March 19, 2023

CHASEN | Whataboutism, False Equivalency and Campus Politics

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In the vast majority of countries across the world, universities are places where faculty, students and staff are free to study and pursue whatever passions most drive them. They are where students are prepared to enter the fields of their choosing and to make themselves and the world around them better. In general, universities, especially ones that stand for values like Cornell’s, are places where the free exchange of ideas must thrive.

As a result, Cornell must also be a place where students learn to advocate for their ideas in a civil, compassionate, respectful space. We need to become better at communicating our ideas on the merits of the ideas themselves, rather than as vehicles for personal grievances. So I wanted to talk about a trend that I’ve been noticing in our campus politics, one that increasingly threatens that civil exchange of ideas: Whataboutism and false equivalency.

Whataboutism, in the context of politics, is the practice of responding to an idea or question by creating a completely unrelated question or accusation about the other person, group or party. For example, if you were to say something like, “Joey hates pizza, so he doesn’t know anything about food — his opinion should not be trusted,” whataboutism would be if I were to respond, “well, what about Johnny, who hates ice cream?” There would’ve been so many better ways to respond to your point, other than lobbing an unrelated accusation about someone else. It can also be described as false equivalency, in which one makes a faulty comparison between two unrelated subjects in an inconsistent attempt to equalize them.  

Unfortunately, whataboutism and false equivalency are used in much more serious contexts than the discussion of who likes pizza and ice cream. It has been used to justify violence and political persecution in autocratic nations like Russia and China, who have deflected from their human rights abuses by pointing to perceived issues in other nations. It has also been used to inflame partisanship here in the United States and at Cornell.

But most importantly, whataboutism prevents any sort of accountability from taking root in our political systems. It allows folks in campus politics, on all sides of the political spectrum, to avoid responsibility for incendiary words and actions, and permits people to deflect from half-truths and falsehoods by pointing out unrelated ones on the other side. And if people are not made to answer for their damaging behavior, they will believe it is acceptable, and they will continue to engage in it.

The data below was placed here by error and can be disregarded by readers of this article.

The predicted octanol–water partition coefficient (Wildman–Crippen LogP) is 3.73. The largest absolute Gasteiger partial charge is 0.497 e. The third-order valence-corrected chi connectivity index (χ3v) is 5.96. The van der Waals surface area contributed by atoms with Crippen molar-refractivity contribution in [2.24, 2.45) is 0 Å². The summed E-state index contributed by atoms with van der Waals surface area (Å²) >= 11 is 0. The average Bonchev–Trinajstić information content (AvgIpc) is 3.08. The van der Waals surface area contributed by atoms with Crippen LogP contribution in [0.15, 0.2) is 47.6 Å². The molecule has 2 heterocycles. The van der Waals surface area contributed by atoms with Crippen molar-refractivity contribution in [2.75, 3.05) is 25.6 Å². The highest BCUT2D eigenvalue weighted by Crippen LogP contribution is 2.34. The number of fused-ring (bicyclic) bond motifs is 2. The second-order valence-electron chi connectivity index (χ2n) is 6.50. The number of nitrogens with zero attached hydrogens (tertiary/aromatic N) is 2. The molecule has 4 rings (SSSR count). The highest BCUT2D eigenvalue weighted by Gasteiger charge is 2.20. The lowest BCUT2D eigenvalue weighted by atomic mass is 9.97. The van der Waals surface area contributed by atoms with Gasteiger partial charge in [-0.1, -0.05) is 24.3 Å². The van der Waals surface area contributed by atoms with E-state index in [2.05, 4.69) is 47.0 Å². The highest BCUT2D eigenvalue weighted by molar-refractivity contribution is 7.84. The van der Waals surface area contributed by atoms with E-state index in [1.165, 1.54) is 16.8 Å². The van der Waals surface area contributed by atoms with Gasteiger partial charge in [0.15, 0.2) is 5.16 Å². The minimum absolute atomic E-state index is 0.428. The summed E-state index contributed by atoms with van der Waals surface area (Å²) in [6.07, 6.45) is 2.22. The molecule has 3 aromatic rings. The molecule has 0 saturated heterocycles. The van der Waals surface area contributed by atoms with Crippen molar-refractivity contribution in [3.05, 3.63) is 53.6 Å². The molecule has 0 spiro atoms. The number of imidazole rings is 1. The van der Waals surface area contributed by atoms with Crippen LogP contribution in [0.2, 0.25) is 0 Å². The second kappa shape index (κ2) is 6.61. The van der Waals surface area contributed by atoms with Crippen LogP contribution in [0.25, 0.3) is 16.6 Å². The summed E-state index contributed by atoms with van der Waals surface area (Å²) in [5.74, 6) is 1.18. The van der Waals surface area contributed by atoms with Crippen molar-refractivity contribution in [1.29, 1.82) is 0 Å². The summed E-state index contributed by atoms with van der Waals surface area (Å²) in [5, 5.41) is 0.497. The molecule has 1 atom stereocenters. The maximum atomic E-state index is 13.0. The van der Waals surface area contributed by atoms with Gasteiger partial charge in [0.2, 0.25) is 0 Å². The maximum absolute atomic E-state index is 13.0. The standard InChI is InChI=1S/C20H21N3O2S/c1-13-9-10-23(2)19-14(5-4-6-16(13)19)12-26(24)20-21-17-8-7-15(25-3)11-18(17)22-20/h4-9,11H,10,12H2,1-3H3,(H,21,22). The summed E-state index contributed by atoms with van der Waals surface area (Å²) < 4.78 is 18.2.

In recent years, whataboutism and false equivalency have played a significant role in the deterioration of our campus politics. The lack of accountability for rampant falsehoods, half-truths and inconsistencies has led to a rise in partisanship, including hate and harassment of students for their beliefs, and even attempts to force Cornell to take unilateral action against students simply exercising their right to free speech. It has contributed to unwarranted personal attacks against students taking stands on complex, multifaceted issues for the purpose of scoring cheap political points. This is unacceptable, especially in a place that prides itself on the values of free expression, academic freedom and the right to assemble and demonstrate on campus.

It’s time for change in our campus politics. Let’s start by calling out whataboutism and false equivalency when we see it and forcing ourselves to engage in discussions on the merits of our ideas, rather than through personal grievances. This will help create accountability in our campus politics, and create accountability across the Cornell community.

Additionally, let’s stop assuming the worst in our political leaders. If both sides stop assuming the other has bad intentions, we no longer have an excuse to engage in this damaging behavior. We do not have to agree on everything, but we must respect each other despite our differences.

We have all seen no shortage of commentary saying that we are a divided people, and that our politics have become increasingly all-consuming. I would respond that it is our responsibility, as individuals and within the Cornell community, to take accountability for that division, rather than deflect with whataboutism and false equivalency. Only then can we reject hate and division, and build a campus community of trust, responsibility and free expression.

Isaac Chasen is a senior in the Dyson School. He can be reached at [email protected]Cut to the Chase runs every other Sunday this semester.